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Comment Re:Arab potential (Score 4, Interesting) 156

Then around 800 years ago it all seems to have gone wrong. "Trouble in the Middle East" has been a newspaper headline since the invention of the newspaper. Personally I would love to know what changed 800 years ago as it might give a clue as to how to make it right again.

I know I'm going to get mod-bombed to hell and gone for this, but christianity happened. There's an old African proverb, "Once we had the land and the white man had the bible. Now we have the bible and the white man has the land." The Arabs were busy unlocking scientific secrets and storing up knowledge during that time out of necessity -- it's not a forgiving land. It has limited resources, and if you aren't smart about managing it, you die. Generations of resource scarcity meant that their culture stressed history. The first written languages came from the same region. Moving from a barter economy to a cash economy also came from there. And the thing is, this knowledge was shared -- it wasn't kept secret, or considered blasphemous per-se. Not like it was in Europe where the idea that the Earth wasn't the center of the universe nearly got Copernicous nailed to a cross anyway.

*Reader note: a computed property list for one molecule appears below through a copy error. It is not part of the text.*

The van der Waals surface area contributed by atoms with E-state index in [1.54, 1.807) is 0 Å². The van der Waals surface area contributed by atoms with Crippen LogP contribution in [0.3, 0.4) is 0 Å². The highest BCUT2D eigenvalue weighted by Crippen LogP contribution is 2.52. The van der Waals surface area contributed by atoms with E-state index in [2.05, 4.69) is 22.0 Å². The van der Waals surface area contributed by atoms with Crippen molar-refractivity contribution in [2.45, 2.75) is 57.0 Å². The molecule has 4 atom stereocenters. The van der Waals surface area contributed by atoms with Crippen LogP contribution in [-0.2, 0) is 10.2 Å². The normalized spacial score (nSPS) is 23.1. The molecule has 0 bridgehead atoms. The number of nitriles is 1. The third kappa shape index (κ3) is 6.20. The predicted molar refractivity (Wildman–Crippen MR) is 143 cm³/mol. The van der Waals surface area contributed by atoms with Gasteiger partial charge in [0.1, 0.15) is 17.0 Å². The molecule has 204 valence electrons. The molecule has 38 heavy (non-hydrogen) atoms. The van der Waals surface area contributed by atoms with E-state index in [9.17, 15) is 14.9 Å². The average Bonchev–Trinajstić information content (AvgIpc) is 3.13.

The Christians made numerous attempts to send armies into their lands -- and failed each time. But although the military campaign failed, the cultural changes that contact with them brought was ruinous to their civilization in the long-run. Think of it as being a bit like how America reacted to the terrorist attacks of 9/11 -- they really hadn't much exposure to terrorism before, so their first real taste of it caused a massive overreaction that has crippled the economy, sent millions into poverty, and triggered far-reaching changes in their way of life. But in reality, it was just a couple dozen guys who knocked down a few buildings. It did more damage though than fifty hurricanes.

There's plenty of other historical examples too -- Japan and China's isolationist policies, for example. When America steamed into Japan, they forced them to open their borders, and thousands of years of culture caught fire and burned in a matter of years. Similar things have happened to China repeatedly when people have crossed the mountains into their territory.

Cultural contamination is what brought them down -- specifically, from European christians.

Comment Re:I'm amazed..this is on slashdot. (Score 3, Funny) 1737

Three: If you don't care, go back in your browser. You do not need to click on every link on slashdot! DO NOT CLICK ON THE ONES YOU DON'T CARE ABOUT!

This is the internet, man. Everyone's gotta have an opinion... and worse, they're only a click away from putting it on the screens of thousands. Your advice is falling on deaf ears. Hey look everyone -- a single mother! (grabs pitchfork and runs out of the comment thread)

Comment Re:I'm amazed... (Score -1, Redundant) 1737